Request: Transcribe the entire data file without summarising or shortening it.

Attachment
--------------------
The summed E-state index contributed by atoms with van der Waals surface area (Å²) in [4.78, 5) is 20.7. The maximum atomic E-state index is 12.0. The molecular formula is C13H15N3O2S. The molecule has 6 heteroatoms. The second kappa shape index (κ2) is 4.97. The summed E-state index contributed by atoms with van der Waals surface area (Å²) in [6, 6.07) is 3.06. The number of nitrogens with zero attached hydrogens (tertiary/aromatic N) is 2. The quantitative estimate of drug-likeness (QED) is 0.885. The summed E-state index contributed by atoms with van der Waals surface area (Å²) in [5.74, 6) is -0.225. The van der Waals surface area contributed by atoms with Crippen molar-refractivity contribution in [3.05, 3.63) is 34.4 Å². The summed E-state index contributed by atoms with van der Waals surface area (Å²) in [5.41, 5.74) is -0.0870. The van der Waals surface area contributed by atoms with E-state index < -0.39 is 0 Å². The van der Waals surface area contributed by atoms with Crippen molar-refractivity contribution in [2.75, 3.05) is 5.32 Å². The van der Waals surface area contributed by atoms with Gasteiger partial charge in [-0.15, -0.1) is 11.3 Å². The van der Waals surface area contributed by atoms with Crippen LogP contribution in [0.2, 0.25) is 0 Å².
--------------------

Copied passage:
The summed E-state index contributed by atoms with van der Waals surface area (Å²) in [4.78, 5) is 20.7. The maximum atomic E-state index is 12.0. The molecular formula is C13H15N3O2S. The molecule has 6 heteroatoms. The second kappa shape index (κ2) is 4.97. The summed E-state index contributed by atoms with van der Waals surface area (Å²) in [6, 6.07) is 3.06. The number of nitrogens with zero attached hydrogens (tertiary/aromatic N) is 2. The quantitative estimate of drug-likeness (QED) is 0.885. The summed E-state index contributed by atoms with van der Waals surface area (Å²) in [5.74, 6) is -0.225. The van der Waals surface area contributed by atoms with Crippen molar-refractivity contribution in [3.05, 3.63) is 34.4 Å². The summed E-state index contributed by atoms with van der Waals surface area (Å²) in [5.41, 5.74) is -0.0870. The van der Waals surface area contributed by atoms with E-state index < -0.39 is 0 Å². The van der Waals surface area contributed by atoms with Crippen molar-refractivity contribution in [2.75, 3.05) is 5.32 Å². The van der Waals surface area contributed by atoms with Gasteiger partial charge in [-0.15, -0.1) is 11.3 Å². The van der Waals surface area contributed by atoms with Crippen LogP contribution in [0.2, 0.25) is 0 Å².